Elagolix (ABT–620) is a therapy that Neurocrine Biosciences and AbbVie are developing to treat menstrual and non-menstrual pelvic pain in women with endometriosis.

It is an antagonist of the gonadotropin-releasing hormone (GnRH). This means it inhibits GnRH’s ability to produce other hormones, including estrogen, which promotes endometriosis.

Neurocine Biosciences and Abbvie are also assessing Elagolix’s effect in patients with uterine scarring.

What is endometriosis?

Endometriosis involves endometrial cells, which normally line the inside of the uterus, growing outside the womb. The inflammation this triggers causes pelvic pain.

Endometrial cells grow inside the uterus to accommodate a baby in the event a woman becomes pregnant. If she does not become pregnant, endometrial cells detach from the walls of the uterus and are discharged during menstruation. The growth and detachment of the endometrium are regulated by a complex system of hormones that operate during the menstrual cycle.

Hormones are molecules that are produced in one part of the body but act in a location different from where they were made. In the case of the menstrual cycle, hormones are produced in two main organs: the brain and the ovaries. The hormones produced in the brain stimulate the production of ovarian hormones which, in turn, activate the growth of the uterus’ endometrial cells. GnRH is the hormone that plays the most crucial role in regulating the menstrual cycle.

How does Elagolix work?

Elagolix blocks hormone receptors that GnRH binds to. This means it inhibits the hormone’s effect on the production of ovarian hormones. Elagolix stops the abnormal growth of endometrial cells in women with endometriosis, decreasing inflammation and relieving pain.

Elagolix studies in endometriosis

Researchers have concluded  a Phase 3 clinical trial of Elagolix for the treatment of endometriosis-associated pain (NCT01931670). The randomized, parallel, double-blind, placebo-controlled trial assessed two doses of Elagolix — 150 mg once daily and 200 mg twice daily — over six months in 872 women in the United States and a number of other countries.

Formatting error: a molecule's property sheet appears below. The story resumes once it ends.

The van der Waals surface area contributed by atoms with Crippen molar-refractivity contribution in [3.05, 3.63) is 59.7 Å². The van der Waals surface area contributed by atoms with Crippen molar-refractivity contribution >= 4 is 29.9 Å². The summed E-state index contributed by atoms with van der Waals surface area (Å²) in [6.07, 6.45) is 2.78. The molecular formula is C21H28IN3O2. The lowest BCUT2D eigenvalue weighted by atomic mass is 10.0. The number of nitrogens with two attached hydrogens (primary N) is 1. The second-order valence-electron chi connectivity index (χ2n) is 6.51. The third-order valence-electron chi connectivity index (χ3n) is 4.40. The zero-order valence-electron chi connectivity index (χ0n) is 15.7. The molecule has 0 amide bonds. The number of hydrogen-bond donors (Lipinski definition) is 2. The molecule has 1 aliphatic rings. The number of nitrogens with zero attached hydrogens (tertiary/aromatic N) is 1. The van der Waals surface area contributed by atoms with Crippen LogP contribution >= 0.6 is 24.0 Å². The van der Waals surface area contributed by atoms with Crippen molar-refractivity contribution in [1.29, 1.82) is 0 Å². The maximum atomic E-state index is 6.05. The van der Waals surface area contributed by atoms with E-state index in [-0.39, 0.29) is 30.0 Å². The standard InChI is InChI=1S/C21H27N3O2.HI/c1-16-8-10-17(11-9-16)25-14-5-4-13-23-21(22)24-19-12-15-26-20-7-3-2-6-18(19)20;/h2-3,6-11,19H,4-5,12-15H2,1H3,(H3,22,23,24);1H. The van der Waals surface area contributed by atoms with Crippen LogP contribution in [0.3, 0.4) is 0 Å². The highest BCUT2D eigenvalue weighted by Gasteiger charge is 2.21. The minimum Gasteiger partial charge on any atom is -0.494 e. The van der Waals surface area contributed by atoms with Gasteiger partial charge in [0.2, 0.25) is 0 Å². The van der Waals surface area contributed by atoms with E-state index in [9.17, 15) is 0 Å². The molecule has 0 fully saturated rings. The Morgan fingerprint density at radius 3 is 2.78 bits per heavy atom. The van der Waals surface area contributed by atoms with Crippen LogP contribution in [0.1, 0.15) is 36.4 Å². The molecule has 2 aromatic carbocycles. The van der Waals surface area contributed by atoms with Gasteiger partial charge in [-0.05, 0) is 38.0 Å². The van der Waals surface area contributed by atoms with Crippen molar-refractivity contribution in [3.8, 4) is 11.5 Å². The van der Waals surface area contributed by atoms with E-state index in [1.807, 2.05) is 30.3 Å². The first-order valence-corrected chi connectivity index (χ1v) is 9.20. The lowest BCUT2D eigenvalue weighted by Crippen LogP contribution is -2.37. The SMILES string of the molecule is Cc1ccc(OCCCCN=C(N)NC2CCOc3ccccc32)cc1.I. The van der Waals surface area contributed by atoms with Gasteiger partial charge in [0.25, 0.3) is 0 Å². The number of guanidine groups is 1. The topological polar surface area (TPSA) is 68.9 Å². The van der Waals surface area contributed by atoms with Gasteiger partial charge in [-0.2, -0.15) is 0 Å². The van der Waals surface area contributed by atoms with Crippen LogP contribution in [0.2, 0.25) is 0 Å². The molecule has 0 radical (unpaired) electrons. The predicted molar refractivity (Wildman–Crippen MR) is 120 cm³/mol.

The study assessed changes in daily non-menstrual pelvic pain and daily menstrual cramps before treatment, and three and six months after treatment began. Both doses reduced non-menstrual pelvic pain and menstrual cramps associated with endometriosis at three and six months of treatment.

AbbVie plans to file a New Drug Application with the U.S. Food and Drug Administration in 2017 for Elagolix as an endometriosis treatment. The hope is the FDA will approve the drug in 2018.

Elagolix studies in uterine fibroids

Other clinical trials have evaluated Elagolix as a treatment for heavy bleeding due to uterine fibroids, or scarring. AbbVie addressed the results of a Phase 2b clinical trial in a press release in April 2017. Dr. James A. Simon, clinical professor of obstetrics and gynecology at George Washington University, and medical director at Women’s Health & Research Consultants in Washington, said: “Elagolix was well tolerated and has the potential to be an important treatment option for women suffering from heavy menstrual bleeding associated with uterine fibroids.”

Dr. Rob Scott, a vice president of AbbVie, added: “The positive results from this clinical trial represent a significant milestone in the development of Elagolix, support AbbVie’s ongoing Phase 3 uterine fibroids research, and demonstrate our continued commitment to address complex and serious diseases.”

A Phase 3 clinical trial (NCT02654054) that began in 2016 aims to enroll 400 women with heavy menstrual bleeding due to uterine fibroids. It will compare the percentage of women with a reduction in uterine blood flow before treatment and six months after treatment began. Alkaline hematin levels will be used to measure menstrual blood loss.

Other details about Elagolix

Estrogen is one of the hormones produced in the ovaries. Besides stimulating endometrial cell growth, it is fundamental to bone growth. Other GnRH antagonist drugs lead to bone density loss because they reduce estrogen levels. Because Elagolix has less impact on estrogen levels than other GnRH antagonists, it also has less effect on bone growth.

Elagolix can lead to infertility due to the menstrual-cycle changes it causes. Other common adverse events associated with its use include hot flashes, headaches, nausea, and fatigue. While most adverse events were similar across groups getting different doses of Elagolix, some, such as hot flashes and bone mineral density loss, were dose-dependent.

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